There have been over 100 productions at the Earl Arts Centre over the past 25 years, and artistic director Greg Leong and 25 Years at the Earl show director Danny Gibson said they struggled to pick 25 that encapsulate what makes this community theatre so special. Nevertheless, they selected the following performances as a spread of stand-out shows over the past quarter-century, to celebrate the 25th anniversary of the venue.
1993 – 2018, Launceston Competitions Association.
Danny Gibson: Launceston Competitions have been consecutively here for the past 25 years. This is one of their homes, particularly for music and drama.
1993, Nunsense, the Launceston Players
Danny Gibson: This was the first full-blown production of a musical staged in the venue. It was a wonderful, fun musical with local performers.
Greg Leong: This was the first thing I saw at the Earl Arts Centre. It was a wonderful production, with a lot of the stalwarts of the Launceston theatre community. I remember being absolutely enchanted by the space and by the performance.
1994, Telemachus Clay, Three River Theatre
Danny Gibson: A very high-standard production which set the beginning for straight theatre being staged here.
1997, Into The Woods, the Launceston Players
Danny Gibson:Into the Woods was a beautiful, beautiful production, a Sondheim musical directed by Jeff Hockley. It transformed the Earl Arts Centre. There were camouflage nets everywhere. It showed that a full-blown musical could be staged very successfully in the space.
Greg Leong: Indeed, it was a precursor to so many transformations at the Earl Arts Centre. Although it’s not included in this list, Sweeney Todd some years later, by Encore Theatre Company, did exactly the same thing. You wouldn’t think that a theatre without flys, without wings, without a backstage, could accommodate these productions, which were really, really complex.
1998, The North, William Yang
Greg Leong: William Yang was a personal friend of mine, a Chinese-Australian man, and he was the person who turned the snapshot into an art form. The North is about his uncle, who was killed by a Russian cane-cutter. A really powerful monologue with accompanying photography, and I’m so glad that Theatre North put that show on.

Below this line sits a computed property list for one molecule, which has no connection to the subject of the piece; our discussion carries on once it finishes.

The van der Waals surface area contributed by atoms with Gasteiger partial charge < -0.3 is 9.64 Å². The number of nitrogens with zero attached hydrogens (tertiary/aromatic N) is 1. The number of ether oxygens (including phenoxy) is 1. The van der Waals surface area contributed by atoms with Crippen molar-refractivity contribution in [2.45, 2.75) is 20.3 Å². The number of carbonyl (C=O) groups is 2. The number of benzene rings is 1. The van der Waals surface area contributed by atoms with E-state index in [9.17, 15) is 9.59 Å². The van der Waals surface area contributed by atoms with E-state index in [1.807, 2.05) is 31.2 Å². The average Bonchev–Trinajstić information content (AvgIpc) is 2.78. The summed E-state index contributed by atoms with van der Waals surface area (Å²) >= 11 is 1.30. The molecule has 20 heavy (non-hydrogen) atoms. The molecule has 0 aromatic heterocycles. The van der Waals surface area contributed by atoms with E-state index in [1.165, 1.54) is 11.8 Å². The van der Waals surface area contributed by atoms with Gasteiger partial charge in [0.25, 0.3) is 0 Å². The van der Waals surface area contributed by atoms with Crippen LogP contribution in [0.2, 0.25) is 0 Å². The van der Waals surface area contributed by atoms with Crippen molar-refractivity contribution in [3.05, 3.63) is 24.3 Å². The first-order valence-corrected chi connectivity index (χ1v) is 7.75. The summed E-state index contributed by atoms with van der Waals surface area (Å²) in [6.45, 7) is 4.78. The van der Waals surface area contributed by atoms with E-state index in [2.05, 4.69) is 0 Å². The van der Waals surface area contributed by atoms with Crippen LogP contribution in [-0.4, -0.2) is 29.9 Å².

1999, An Inspector Calls, Three River Theatre
Danny Gibson: I didn’t see this one, but I have seen it’s beautifully hand-drawn poster. It’s another offering in that straight theatre genre, which of course Three River Theatre do so well, and the poster and indeed the photographs are a legacy.
2001, The Carer, Bay Street Productions
Greg Leong: This one was selected because it starred Bud Tingwell, who was one of the stars of Australian stage and screen.
2002, Milo's Wake, La Boite
Greg Leong: This one was the choice of general manager Mandy Shepherd - it caused a huge sensation.
2004, The Tank, Salamanca Arts Centre
Greg Leong: One of the reasons we chose this one is because it’s important that all of the state’s professional theatre companies also use this space, such as [Hobart’s] Salamanca Theatre.
2006, Jackie French's Hitler's Daughter, Monkey Baa Theatre Company
Danny Gibson: Monkey Baa Theatre have a long history of being included in the subscription season, and that’s mainly because of the outstanding standard of what they present. They enthrall young audiences - young and old alike, in fact.
2008, Cross, Mudlark Theatre
Jane Johnson, who starred in the show: Cross was one of those really special experiences theatrically. It was one of the shows you pour your heart, soul and everything into. Mudlark was really just starting its journey, and I get emotional even just talking about it - it was a really special work in our canon.